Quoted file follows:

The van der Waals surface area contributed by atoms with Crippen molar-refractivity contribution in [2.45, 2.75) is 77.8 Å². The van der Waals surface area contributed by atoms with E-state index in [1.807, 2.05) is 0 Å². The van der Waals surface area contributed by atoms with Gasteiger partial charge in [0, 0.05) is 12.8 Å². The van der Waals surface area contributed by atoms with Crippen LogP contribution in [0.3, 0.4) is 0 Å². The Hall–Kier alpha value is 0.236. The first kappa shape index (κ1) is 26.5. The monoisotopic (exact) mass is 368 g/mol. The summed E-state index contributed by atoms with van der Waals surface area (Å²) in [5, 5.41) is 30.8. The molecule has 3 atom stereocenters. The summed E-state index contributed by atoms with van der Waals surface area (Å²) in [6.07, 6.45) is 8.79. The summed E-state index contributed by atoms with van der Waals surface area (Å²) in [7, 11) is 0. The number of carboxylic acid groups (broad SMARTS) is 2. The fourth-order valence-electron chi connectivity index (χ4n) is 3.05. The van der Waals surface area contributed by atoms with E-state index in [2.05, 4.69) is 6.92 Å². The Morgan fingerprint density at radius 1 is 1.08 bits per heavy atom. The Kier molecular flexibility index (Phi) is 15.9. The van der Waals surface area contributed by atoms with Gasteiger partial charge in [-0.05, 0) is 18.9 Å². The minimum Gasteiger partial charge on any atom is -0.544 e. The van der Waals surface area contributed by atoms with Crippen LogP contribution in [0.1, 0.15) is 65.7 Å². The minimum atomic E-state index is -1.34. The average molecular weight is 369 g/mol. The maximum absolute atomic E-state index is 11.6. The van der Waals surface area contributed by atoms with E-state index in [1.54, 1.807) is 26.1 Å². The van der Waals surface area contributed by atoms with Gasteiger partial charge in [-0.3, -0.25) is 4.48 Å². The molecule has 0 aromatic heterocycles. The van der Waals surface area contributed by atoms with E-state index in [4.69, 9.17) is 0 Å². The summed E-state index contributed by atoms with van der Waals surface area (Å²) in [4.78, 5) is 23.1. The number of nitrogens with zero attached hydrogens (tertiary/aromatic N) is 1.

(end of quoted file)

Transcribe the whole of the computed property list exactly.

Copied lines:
The van der Waals surface area contributed by atoms with Crippen molar-refractivity contribution in [2.45, 2.75) is 77.8 Å². The van der Waals surface area contributed by atoms with E-state index in [1.807, 2.05) is 0 Å². The van der Waals surface area contributed by atoms with Gasteiger partial charge in [0, 0.05) is 12.8 Å². The van der Waals surface area contributed by atoms with Crippen LogP contribution in [0.3, 0.4) is 0 Å². The Hall–Kier alpha value is 0.236. The first kappa shape index (κ1) is 26.5. The monoisotopic (exact) mass is 368 g/mol. The summed E-state index contributed by atoms with van der Waals surface area (Å²) in [5, 5.41) is 30.8. The molecule has 3 atom stereocenters. The summed E-state index contributed by atoms with van der Waals surface area (Å²) in [6.07, 6.45) is 8.79. The summed E-state index contributed by atoms with van der Waals surface area (Å²) in [7, 11) is 0. The number of carboxylic acid groups (broad SMARTS) is 2. The fourth-order valence-electron chi connectivity index (χ4n) is 3.05. The van der Waals surface area contributed by atoms with E-state index in [2.05, 4.69) is 6.92 Å². The Morgan fingerprint density at radius 1 is 1.08 bits per heavy atom. The Kier molecular flexibility index (Phi) is 15.9. The van der Waals surface area contributed by atoms with Gasteiger partial charge in [-0.05, 0) is 18.9 Å². The minimum Gasteiger partial charge on any atom is -0.544 e. The van der Waals surface area contributed by atoms with Crippen LogP contribution in [0.1, 0.15) is 65.7 Å². The minimum atomic E-state index is -1.34. The average molecular weight is 369 g/mol. The maximum absolute atomic E-state index is 11.6. The van der Waals surface area contributed by atoms with E-state index in [1.54, 1.807) is 26.1 Å². The van der Waals surface area contributed by atoms with Gasteiger partial charge in [-0.3, -0.25) is 4.48 Å². The molecule has 0 aromatic heterocycles. The van der Waals surface area contributed by atoms with E-state index in [4.69, 9.17) is 0 Å². The summed E-state index contributed by atoms with van der Waals surface area (Å²) in [4.78, 5) is 23.1. The number of nitrogens with zero attached hydrogens (tertiary/aromatic N) is 1.